It’s always a special treat for me, the first really good strawberry of summer. A few weeks ago I saw the little pale berries at the market, but they weren’t ready. Now we’re only a week away from a mid-season glut of berries. When the time comes, I’ve already decided to buy enough to make a big batch of jam, maybe with a sprinkling of pink peppercorns.

So when I finally arrived home with my basket of berries, I needed some protein and minerals, and I wanted to let the strawberries in on the dinner fun. Luckily, I had some salmon in the refrigerator and pink mustard greens from a previous greenmarket run. I made some of the strawberries into salsa, wilted the greens with olive oil and garlic, and served that with pistachio and pink peppercorn-crusted salmon. The combination of the pink and green tastes is fresh and warm and summery, with the peppercorns picking up the fruity taste of the strawberries and the floral notes in the greens. The salmon’s briny, oily, rich taste complements the fresh berries and greens, and the toasty pistachio crust. I always feel like I should pair ingredients that look alike, have the same shape or color, and in this instance, it works out perfectly. Now that I’ve had this dinner, I’m energized enough to put in a day of work tomorrow, and maybe even cook dinner again.

This trio of pinks is headed off to Weekend Herb Blogging, hosted this week at Wandering Chopsticks.

Pink Peppercorn and Pistachio-Crusted Salmon with Strawberry Salsa and Pink Mustard Greens

For the salsa:

  • 1/2 c strawberries, rinsed and hulled
  • 1 small red hot pepper
  • 1 small clove garlic
  • pinch of salt
  • Juice of 1/4 lime

Mince the pepper and garlic. Mice the strawberries, mix with pepper, garlic, lime juice, and salt. Transfer to small bowl to macerate.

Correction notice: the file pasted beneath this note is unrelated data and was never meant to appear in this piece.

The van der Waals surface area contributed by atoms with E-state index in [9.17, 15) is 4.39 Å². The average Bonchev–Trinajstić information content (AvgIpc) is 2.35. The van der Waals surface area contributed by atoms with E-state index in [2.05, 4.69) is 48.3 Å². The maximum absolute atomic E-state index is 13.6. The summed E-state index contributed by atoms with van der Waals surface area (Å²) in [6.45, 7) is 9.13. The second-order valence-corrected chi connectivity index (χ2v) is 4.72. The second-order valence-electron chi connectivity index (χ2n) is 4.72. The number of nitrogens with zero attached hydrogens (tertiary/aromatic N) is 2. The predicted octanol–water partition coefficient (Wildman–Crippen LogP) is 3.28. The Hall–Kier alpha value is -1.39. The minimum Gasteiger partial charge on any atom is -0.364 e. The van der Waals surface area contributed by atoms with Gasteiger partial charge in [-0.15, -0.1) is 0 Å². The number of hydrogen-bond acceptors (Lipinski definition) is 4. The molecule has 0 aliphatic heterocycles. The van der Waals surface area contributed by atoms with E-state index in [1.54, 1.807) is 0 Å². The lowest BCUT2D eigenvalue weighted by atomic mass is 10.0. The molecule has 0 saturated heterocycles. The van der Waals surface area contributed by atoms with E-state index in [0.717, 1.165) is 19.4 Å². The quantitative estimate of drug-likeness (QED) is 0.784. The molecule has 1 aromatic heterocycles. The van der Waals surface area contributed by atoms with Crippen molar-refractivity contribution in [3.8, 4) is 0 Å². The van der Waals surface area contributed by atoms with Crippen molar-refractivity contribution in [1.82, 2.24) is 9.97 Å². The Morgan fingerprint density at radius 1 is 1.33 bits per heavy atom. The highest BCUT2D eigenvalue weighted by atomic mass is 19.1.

For the greens:

  • 3 cups pink mustard greens, loosely packed, chopped
  • 1 Tbs olive oil
  • 1 small clove garlic, minced

Heat the oil on medium, add garlic and cook 1 minute while stirring. Stir in the greens a handful at a time, then cook just until wilted.

For the salmon

  • 2 Tbs pistachios
  • 1 tsp pink peppercorns
  • pinch of salt
  • 1 8-oz salmon fillet
  • Juice of 1/4 lime
  • 1 Tbs olive oil

Rub both sides of the salmon with lime juice. Grind the pistachios and peppercorns in a spice grinder. Mix with salt and sprinkle half on the flatter side of the salmon fillet. Heat oil in a large skillet over medium, then place the salmon in the skillet, crust side down. Sprinkle other side with remaining crust mixture. Cook 4 mintues, then turn and cook 4 minutes more. Cook up to 2 more minutes per side if you like your salmon well-done. Cut in half and serve each on a bed of mustard greens and topped with salsa.


Filed under Main Dish, Meat & Fish, Recipe, Vegetables

Ted and Amy Supper Club

Last Friday I traipsed through the streets of Fort Greene, Brooklyn looking for a private residence in which to have dinner. I chose a likely-looking home and just walked in, then waited for the residents to cook and serve food. They seemed happy to oblige me and the other people who’d had the same idea, and we all had a lovely dinner with eleven strangers. How is that even possible, you ask? Through the magic of the Ted and Amy Supper Club, is how.